I can’t remember what came first — wanting to be a grown-up or wanting the approval of grown-ups. What I can remember is that my mother had a small drawer full of perfume baubles and rings and makeup, and that on the first day of fifth grade, I snuck into her bathroom and lined my lashes with midnight-black mascara.
“No,” she said when I walked into the kitchen, tugging me back into the bathroom where she opened a jar of Pond’s cold cream, dampened a washcloth and mopped my eyelids clean.
“Someday you’ll have a little girl, and then you’ll understand,” she said. “But until then, you’ll just have to do what I say.”
So I did as, generally, all of my friends did. We listened to our parents and our teachers, the commentators and the satirists. We took the tests, we dotted our i’s, we created virtual existences online and snuck beer into summer concerts. We were, in other words, no worse than any group of kids before. But we weren’t any better, either.
In October 2004, two researchers dubbed Millennials “the next great generation.” And, oh, the promise of our cohort! We were “optimists” who would “tear down old institutions that don’t work.” We would “recast the image of youth from downbeat and alienated to upbeat and engaged — with potentially seismic consequences for America.” This was, to say the least, the birth of an era of attention to Millennials and the emergence of our collective existence into its own pocket of history.
Ours was an upbringing with the world at our fingertips and our fingertips poised at the keyboard — always eager to dispel even the smallest inkling of doubt with the clack-clack-clack unleashing of shackled information. I was raised on the grounds of a quixotic persistence, the enablement of deep imagination that the promise of the Internet and impossibility of individualization affords. With a boom of unchecked information, however, the uncertainties of my parent’s baby-boomer generation devolved into an epistemological uncertainty in my own. Through the appropriative process in which my friends and I strove to incorporate the almighty adult world into that of our youth, we ultimately failed to embrace mistakes by constantly skirting around a position of radical doubt.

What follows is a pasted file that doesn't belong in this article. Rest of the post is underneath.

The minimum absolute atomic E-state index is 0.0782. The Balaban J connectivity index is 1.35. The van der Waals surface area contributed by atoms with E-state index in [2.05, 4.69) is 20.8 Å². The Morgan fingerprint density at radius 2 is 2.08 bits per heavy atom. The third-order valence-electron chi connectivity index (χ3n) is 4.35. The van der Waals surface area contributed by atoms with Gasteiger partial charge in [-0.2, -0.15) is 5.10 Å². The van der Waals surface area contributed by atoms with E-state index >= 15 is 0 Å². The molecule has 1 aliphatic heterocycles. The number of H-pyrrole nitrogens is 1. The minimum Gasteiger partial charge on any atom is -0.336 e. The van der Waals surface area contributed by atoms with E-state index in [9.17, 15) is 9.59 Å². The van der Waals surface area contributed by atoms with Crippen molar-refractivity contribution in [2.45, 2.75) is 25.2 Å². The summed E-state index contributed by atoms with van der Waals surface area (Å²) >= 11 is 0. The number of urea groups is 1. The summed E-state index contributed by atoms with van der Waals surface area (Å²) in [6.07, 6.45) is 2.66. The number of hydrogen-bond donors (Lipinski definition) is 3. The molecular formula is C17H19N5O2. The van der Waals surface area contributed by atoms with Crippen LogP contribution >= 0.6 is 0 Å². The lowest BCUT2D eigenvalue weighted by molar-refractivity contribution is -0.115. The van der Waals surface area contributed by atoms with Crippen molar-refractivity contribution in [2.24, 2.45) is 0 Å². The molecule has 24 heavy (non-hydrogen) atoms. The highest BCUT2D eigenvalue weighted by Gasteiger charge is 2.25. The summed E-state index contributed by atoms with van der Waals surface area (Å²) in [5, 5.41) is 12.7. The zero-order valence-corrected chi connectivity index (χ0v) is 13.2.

I don’t remember the world exactly before the towers fell, but I know the aftermath: the xenophobia, the inhibiting safety precautions and the lurking feeling that we could always know more and be safer. Later, I was as affected by the Supreme Court decision on gay marriage as I am by the derisive acts of racially motivated violence that contemporarily plague our country. That is to say, I am learning that the world, at UC Berkeley and beyond, shakes and whoops and hollers even when my own small world is silent.
Of course, my fellow UC Berkeley students and I are shaped as much by protest culture and Apple products as by the swift rise of new outlooks on feminism. We are attracted to the power and craft of commercialism, but we are also suspicious of its ability to thwart our individualism and personal expression. In classes, our co-ops and other social situations, we are confronted with the impacts of globalization, industrial pollution and other forms of economic and environmental degradation.
Pundits love to speculate about contemporary plights that they deem unique to our college generation: the racism, the anxieties, the relationships — and the food that comes with it. But often, those observers fail to look one step beyond the immediate topic of their fascination. Rather than poke at what particular ideologies are associated with the people of our cohort, we ought to anatomize how and where those ideals formed and why they are able to persist.
Are UC Berkeley students more apathetic than others? Two years ago, we were given a chance to be directly involved in the local political process by representing the student majority district. We failed to do so. Surely, the political and social climate today is different than it was for our predecessors. But generalizing is dangerous. It’s easy to define a generation by what it is not (the same as a previous group) or by what things fill the space of its history. And yes, college individualism and world affairs do exist in the same narrative space. They are often indistinguishable.
It’s more interesting, though, to think about how uncertain our definition can be in itself before history dictates a permanent appraisal of our generation.
The search for a truthful collective identity is often a shot in the dark, and the bullet is likely to land wherever happenstance will lead us. I like to think that my generation is special because each generation likes to think that it is special. But our story today is, as it has always been, a story, and it belongs as much to us as to those who preceded us. Call current UC Berkeley students Millennials or 13th-generation or ignorant or matured. A name is, at least, a start.
Meanwhile, I’ll wear my mother’s mascara; we’ll walk along a beaten path when we graduate; we’re always also known as the things we strive to become. And so it goes.